[T]he question for the Council to address is whether the pointed portrayal is unjustifiably negative or degrading. The notion of equality which is proposed in Clause2(c) does not mean congruence or absolute identity in all respects. It implies rather the principle of equatability, that is, an equality of treatment and the equality of application of standards to both sexes. It implies that it may in circumstances be appropriate to draw attention to differences between the sexes, provided that those conclusions are based on and reflect reality. The fact that a portrayal may have some negative implications does not mean that it will be in breach of the Code. For that result to occur, the portrayal must be unfairly or unjustifiably negative.
The Council finds the complaint to be utterly without substance.
A CBSC Concern: Frivolous, Vexatious or Harassing Complaints
The purpose of the Canadian Broadcast Standards Council is to be responsive to the serious concerns of individuals who have been troubled by a newscast, commentary, drama or other radio or television program to which they have been exposed. To this end, the Council assists in the resolution of complaints by encouraging or facilitating communication between the audience member and the broadcaster. It is only when this process fails that the complaint is adjudicated by the appropriate CBSC Council, which will evaluate the program in question against the terms of one or more of the Codes it administers in the light of the accompanying correspondence.
While it not unexpectedly occurs that some individuals are the source of more complaints than others, this does not mean that the habitual complainant will be viewed as unjustified in his or her written concern by reason of the frequency of the complaints. Where, however, the recurrent complainant returns time and again with complaints which repeat a theme on which the Council's position is clear, and known to the complainant, the complaints may justifiably be seen as vexatious or harassing. To treat such complaints with the care and attention which are characteristic of the process becomes unfair both to the broadcaster and to those other complainants whose serious concerns must then await the resolution of a frivolous matter.
The case at hand is, in the view of the Ontario Regional Council, just such a frivolous or vexatious matter. It harps on a theme already dealt with by the CBSC in numerous earlier decisions, including those in CTV re F.A.C.E. PSA (CBSC Decision 95/96-0140, April 30, 1996), CFRA-AM re International Women's Day (CBSC Decision 95/96-0157, October 21, 1996), CFRA-AM re Family Fortune (CBSC Decision 95/96-0145, October 21, 1996), CFRA-AM re PSA (CBSC Decision 95/96-0149,October 21, 1996) and CFRA-AM re Dr. Tomorrow (CBSC Decision 95/96-0152, October 21, 1996), as well as in matters dealt with at this very meeting of the Ontario Regional Council, namely, CIII-TV re an Episode of Seinfeld (CBSC Decision 96/97-0074, May 8, 1997) and CIII-TV re Canadian Heritage Spot (CBSC Decision 96/97-0236, May 8, 1997). Moreover, the complaint on this occasion clearly takes aspects of the Commentary out of context, distorts others and generally attempts to make of the Commentary something which it is not. The letter is not a complaint; it is an argument, and one which attempts to turn a rather straightforward Commentary on the relative roles of men and women in procreation and child-rearing into a diatribe.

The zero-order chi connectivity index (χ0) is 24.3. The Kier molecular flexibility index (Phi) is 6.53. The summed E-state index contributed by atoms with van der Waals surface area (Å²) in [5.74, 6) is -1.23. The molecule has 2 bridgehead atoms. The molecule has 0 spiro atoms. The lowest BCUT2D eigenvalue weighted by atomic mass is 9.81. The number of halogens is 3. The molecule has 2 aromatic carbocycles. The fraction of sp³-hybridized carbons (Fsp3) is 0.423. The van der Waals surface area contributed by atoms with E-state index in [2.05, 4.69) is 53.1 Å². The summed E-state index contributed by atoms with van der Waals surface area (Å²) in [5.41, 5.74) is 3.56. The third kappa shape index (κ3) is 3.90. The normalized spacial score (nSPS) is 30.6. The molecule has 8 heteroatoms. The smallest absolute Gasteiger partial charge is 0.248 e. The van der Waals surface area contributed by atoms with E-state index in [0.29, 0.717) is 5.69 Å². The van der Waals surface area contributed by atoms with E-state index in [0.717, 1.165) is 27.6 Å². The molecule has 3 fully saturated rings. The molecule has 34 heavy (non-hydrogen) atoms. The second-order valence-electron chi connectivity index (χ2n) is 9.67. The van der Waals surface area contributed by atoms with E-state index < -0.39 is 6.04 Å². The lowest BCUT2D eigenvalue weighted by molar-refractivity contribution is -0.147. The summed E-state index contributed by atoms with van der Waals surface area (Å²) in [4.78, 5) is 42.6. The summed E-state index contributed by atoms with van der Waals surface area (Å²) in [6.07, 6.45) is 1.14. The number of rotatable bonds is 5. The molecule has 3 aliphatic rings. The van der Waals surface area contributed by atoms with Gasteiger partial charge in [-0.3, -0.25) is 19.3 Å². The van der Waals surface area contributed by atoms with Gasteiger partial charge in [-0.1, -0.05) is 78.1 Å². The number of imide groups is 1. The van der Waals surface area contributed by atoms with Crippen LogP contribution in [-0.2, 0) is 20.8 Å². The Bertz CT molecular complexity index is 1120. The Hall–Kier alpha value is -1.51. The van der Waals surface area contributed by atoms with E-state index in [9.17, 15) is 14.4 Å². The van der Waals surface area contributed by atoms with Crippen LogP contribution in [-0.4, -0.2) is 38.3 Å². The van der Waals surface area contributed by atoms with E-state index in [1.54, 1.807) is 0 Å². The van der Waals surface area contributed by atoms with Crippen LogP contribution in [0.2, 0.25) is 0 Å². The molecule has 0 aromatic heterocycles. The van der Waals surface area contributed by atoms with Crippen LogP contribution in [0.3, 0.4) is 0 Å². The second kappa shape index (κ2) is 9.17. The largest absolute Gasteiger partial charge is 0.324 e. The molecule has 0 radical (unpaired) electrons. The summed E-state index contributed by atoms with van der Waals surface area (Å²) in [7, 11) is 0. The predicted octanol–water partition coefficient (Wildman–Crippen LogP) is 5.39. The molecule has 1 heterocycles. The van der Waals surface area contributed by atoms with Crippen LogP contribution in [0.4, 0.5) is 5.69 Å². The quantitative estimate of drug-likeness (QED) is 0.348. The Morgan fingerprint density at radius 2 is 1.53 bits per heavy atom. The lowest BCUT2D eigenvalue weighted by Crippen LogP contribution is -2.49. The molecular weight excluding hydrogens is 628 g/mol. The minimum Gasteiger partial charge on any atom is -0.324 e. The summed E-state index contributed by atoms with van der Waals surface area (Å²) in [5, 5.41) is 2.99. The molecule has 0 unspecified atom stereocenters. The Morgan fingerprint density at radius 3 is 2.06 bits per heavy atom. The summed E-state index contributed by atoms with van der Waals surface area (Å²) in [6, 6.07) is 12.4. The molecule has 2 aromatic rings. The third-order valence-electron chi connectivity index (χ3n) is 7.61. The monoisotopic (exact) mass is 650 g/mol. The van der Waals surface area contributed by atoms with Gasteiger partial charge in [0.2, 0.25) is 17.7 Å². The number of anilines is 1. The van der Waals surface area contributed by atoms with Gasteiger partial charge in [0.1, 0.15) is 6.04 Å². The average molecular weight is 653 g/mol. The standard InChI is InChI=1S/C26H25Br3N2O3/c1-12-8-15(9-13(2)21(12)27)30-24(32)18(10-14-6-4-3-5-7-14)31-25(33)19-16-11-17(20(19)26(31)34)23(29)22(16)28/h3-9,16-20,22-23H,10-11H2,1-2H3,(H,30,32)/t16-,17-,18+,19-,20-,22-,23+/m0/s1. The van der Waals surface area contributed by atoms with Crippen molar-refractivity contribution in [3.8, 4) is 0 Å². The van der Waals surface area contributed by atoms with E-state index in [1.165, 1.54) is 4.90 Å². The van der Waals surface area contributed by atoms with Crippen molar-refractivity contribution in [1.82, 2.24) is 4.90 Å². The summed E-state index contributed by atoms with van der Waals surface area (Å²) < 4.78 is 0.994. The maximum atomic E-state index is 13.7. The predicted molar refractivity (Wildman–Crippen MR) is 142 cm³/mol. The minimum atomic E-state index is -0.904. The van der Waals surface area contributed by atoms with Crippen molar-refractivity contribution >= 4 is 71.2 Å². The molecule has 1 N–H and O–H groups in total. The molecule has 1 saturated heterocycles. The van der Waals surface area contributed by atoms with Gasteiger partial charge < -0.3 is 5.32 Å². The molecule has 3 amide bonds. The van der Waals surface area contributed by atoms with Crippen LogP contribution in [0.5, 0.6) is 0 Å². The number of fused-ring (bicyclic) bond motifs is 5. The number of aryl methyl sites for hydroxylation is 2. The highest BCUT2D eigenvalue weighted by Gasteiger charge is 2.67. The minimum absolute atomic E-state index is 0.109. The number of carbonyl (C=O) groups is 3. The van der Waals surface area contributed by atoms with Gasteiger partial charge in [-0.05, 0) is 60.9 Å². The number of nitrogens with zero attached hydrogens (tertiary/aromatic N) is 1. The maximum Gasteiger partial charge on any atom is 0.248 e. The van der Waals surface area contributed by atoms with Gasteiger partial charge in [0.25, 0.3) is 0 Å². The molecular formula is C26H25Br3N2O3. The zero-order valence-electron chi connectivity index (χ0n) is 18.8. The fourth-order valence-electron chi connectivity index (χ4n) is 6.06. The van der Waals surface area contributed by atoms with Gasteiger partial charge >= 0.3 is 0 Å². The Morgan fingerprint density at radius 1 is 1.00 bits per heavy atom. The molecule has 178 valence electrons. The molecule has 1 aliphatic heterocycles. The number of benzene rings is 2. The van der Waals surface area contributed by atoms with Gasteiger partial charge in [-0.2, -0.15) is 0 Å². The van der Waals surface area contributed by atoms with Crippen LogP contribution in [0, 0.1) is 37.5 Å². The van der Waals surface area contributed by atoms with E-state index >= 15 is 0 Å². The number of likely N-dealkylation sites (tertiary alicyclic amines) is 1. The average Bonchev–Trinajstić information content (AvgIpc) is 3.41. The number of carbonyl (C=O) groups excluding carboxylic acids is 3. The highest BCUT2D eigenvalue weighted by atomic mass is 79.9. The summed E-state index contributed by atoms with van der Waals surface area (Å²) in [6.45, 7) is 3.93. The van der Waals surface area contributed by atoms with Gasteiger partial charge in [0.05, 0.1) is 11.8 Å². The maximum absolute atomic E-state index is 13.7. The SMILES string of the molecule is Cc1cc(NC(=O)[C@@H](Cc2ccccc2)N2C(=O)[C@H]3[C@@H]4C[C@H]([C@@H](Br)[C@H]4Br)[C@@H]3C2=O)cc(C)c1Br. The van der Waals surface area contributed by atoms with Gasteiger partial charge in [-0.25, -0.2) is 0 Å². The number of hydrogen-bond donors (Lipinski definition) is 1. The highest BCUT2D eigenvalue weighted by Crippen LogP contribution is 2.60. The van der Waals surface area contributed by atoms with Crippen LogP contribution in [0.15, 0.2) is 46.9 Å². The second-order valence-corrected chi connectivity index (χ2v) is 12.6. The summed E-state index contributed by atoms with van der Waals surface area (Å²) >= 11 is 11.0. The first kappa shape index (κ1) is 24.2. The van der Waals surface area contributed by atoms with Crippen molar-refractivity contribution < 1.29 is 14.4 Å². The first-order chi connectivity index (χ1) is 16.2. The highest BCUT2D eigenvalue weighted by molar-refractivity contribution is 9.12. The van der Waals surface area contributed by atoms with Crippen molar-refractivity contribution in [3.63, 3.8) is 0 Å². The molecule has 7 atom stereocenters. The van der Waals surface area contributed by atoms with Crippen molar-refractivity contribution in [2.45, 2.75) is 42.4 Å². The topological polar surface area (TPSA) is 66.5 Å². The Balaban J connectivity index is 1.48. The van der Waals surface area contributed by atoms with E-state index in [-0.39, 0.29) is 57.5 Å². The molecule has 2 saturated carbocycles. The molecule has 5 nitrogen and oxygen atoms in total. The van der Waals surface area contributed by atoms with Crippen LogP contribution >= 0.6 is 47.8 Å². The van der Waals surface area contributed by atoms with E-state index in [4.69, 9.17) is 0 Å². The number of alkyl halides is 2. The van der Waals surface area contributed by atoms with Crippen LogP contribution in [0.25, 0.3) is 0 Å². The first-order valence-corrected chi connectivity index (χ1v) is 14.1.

In addition to assessing the relevance of the Codes to the complaint, the CBSC always assesses the responsiveness of the broadcaster to the substance of the complaint. In this case, the Council considers that the broadcaster's letter responded fully and fairly to each of the issues raised. While the Council notes that CFRA's News Director clearly expressed the station's frustration at being inundated by complaints of a nearly identical nature from a single complainant, the Council also notes that he managed to resist any temptation to dismiss the complaint out of hand, no small feat in the circumstances. Nothing more is required.
This decision is a public document upon its release by the Canadian Broadcast Standards Council. It may be reported, announced or read by the station against which the complaint had originally been made; however, in the case of a favourable decision, the station is under no obligation to announce the result.